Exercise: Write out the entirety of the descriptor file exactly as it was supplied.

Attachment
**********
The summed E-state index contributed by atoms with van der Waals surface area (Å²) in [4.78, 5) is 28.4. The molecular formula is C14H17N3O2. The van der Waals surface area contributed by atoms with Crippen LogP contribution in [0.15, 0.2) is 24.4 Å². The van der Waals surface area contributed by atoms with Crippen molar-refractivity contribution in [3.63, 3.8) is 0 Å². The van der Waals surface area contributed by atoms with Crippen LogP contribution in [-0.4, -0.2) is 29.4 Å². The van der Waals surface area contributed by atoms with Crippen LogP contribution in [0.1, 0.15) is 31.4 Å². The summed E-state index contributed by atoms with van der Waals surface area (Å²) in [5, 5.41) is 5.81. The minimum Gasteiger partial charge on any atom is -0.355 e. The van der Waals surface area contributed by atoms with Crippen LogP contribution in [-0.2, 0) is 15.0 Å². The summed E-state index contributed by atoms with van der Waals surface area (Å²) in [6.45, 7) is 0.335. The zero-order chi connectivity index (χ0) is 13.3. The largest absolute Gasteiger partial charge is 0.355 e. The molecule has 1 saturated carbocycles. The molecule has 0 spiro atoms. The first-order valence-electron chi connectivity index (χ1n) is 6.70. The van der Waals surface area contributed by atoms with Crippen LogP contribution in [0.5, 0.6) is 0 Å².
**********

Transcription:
The summed E-state index contributed by atoms with van der Waals surface area (Å²) in [4.78, 5) is 28.4. The molecular formula is C14H17N3O2. The van der Waals surface area contributed by atoms with Crippen LogP contribution in [0.15, 0.2) is 24.4 Å². The van der Waals surface area contributed by atoms with Crippen molar-refractivity contribution in [3.63, 3.8) is 0 Å². The van der Waals surface area contributed by atoms with Crippen LogP contribution in [-0.4, -0.2) is 29.4 Å². The van der Waals surface area contributed by atoms with Crippen LogP contribution in [0.1, 0.15) is 31.4 Å². The summed E-state index contributed by atoms with van der Waals surface area (Å²) in [5, 5.41) is 5.81. The minimum Gasteiger partial charge on any atom is -0.355 e. The van der Waals surface area contributed by atoms with Crippen LogP contribution in [-0.2, 0) is 15.0 Å². The summed E-state index contributed by atoms with van der Waals surface area (Å²) in [6.45, 7) is 0.335. The zero-order chi connectivity index (χ0) is 13.3. The largest absolute Gasteiger partial charge is 0.355 e. The molecule has 1 saturated carbocycles. The molecule has 0 spiro atoms. The first-order valence-electron chi connectivity index (χ1n) is 6.70. The van der Waals surface area contributed by atoms with Crippen LogP contribution in [0.5, 0.6) is 0 Å².